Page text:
Helical-Antenna Radio-Frequency Coil for MRI

At a Glance

To advance next-generation MRI scanners at higher magnetic field strengths, it is critical to improve radiofrequency (RF) coils and RF magnetic fields. This invention features a new RF coil that takes advantage of multi-channel RF technology and the design can be based on a multi-channel (typically 4-channel or 8-channel) helical antenna. The goal of this approach is to enable multi-channel methods and create a more uniform circularly polarized RF magnetic field that can also be shimmed if required. When compared to the existing RF coil concepts and designs, this model provides:

  • Improved uniformity of the B1 field
  • Better circular polarization of the field
  • Increased field of view in the axial direction
  • Use in parallel transmission to enable all multi-transmit channel RF technology

Background

Magnetic resonance imaging (MRI) scanners are typically identified by their static axial magnetic field strength, which influences the strength of the signal that can be collected and the quality of image that will be generated (signal to noise ratio – SNR). The current MRI scanners that can be found in hospitals operate at 1.5 T or 3 T in strength, but research into next generation instruments is focused on exploring strengths >4 T. Higher strength magnets help create more detailed images, along with some other improvements. When modifying the magnetic strength, other aspects of the machine must be adapted, such as the RF coils. RF coils impact the resolution, sensitivity, and uniformity in MRI imaging. The standard RF coil shape used for magnetic fields ≤3 T does not produce a uniform magnetic field distribution when applied to higher magnetic strengths. To continue MRI development at higher magnetic field strengths, new solutions to RF coils shape must be introduced.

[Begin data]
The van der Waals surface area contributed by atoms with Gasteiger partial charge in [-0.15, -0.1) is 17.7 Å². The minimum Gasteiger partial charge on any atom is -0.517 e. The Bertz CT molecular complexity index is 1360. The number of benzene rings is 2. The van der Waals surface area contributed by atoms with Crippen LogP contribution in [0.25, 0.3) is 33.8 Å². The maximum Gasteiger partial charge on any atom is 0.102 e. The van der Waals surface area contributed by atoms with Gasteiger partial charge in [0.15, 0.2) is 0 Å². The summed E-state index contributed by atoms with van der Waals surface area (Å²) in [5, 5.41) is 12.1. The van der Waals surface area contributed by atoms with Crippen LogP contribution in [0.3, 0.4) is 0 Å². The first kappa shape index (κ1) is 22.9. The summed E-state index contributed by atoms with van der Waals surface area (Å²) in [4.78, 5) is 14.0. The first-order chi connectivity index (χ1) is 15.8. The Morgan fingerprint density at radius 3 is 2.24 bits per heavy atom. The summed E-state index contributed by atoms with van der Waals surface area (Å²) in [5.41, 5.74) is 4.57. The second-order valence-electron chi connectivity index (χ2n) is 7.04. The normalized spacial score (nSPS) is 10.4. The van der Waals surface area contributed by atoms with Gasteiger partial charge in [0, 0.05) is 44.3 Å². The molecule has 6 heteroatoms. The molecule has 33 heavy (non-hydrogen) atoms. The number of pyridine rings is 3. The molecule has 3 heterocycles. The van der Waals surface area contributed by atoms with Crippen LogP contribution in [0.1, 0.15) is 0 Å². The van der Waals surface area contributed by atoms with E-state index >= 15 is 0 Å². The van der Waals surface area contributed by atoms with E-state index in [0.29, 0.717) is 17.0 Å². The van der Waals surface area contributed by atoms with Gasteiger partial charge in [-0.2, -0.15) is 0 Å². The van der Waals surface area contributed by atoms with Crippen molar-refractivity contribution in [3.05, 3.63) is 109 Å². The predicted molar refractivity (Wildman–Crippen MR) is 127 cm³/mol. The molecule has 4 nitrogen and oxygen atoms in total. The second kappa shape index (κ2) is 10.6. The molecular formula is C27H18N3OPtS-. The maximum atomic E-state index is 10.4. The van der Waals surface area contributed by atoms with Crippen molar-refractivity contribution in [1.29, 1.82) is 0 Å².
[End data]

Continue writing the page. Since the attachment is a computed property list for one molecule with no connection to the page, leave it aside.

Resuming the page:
Overview

Investigators at Colorado State University and Massachusetts General Hospital have developed a novel RF coil design for MRI scanners at high (>3 T) magnetic strength. A sample is placed inside a 4- or 8-channel helical antenna. Prototypes of both designs have been developed and tested in 7 T and 10.5 T scanners. Excellent consistency has been demonstrated between numerical simulations and these experimental results as can be seen in Figure 1. Helical antennas can also be used as head coils, and coils for scanning arms, hands, wrists, legs, knees, ankles, etc. This coil design provides uniformity to the magnetic field, a large field of view, and excellent circular polarization and is a viable replacement for traditional RF coils, such as a birdcage coil that is found in clinical scanners at 3 T. It also has clear advantages over patch antennas implemented in MRI systems ≥ 7 T. This new method for RF excitation is universal and not limited to any particular strength or frequency and could be applied to the entire spectrum of available and future scanners 3T and up.

Benefits

  • More homogeneous field distribution
  • Better signal-to-noise ratio
  • Larger field of view
  • Excellent coupling of the field/wave with the phantom
  • Strong field penetration
  • Appropriate Specific Absorption Rate (much below the acceptable and allowable levels) at every point
  • Increased sensitivity and functionality, overall
  • Not limited to any particular frequency or field strength

Applications

  • Applications in research, pre-clinical, and clinical MRI systems
  • Helical antennas can also be used as head coils, and coils for scanning arms, hands, wrists, legs, knees, ankles, etc.
Last Updated: January 2024
Diagram of a subject loaded MRI
Opportunity

Available for Licensing
TRL: 3

IP Status
Inventors

Branislav M. Notaroš
Milan M. Ilić
Alexey Tonyushkin
Nada J. Šekeljić
Pranav Athalye

Reference Number
15-030
Licensing Manager

Aly Hoeher
Aly.Hoeher@colostate.edu
970-491-7100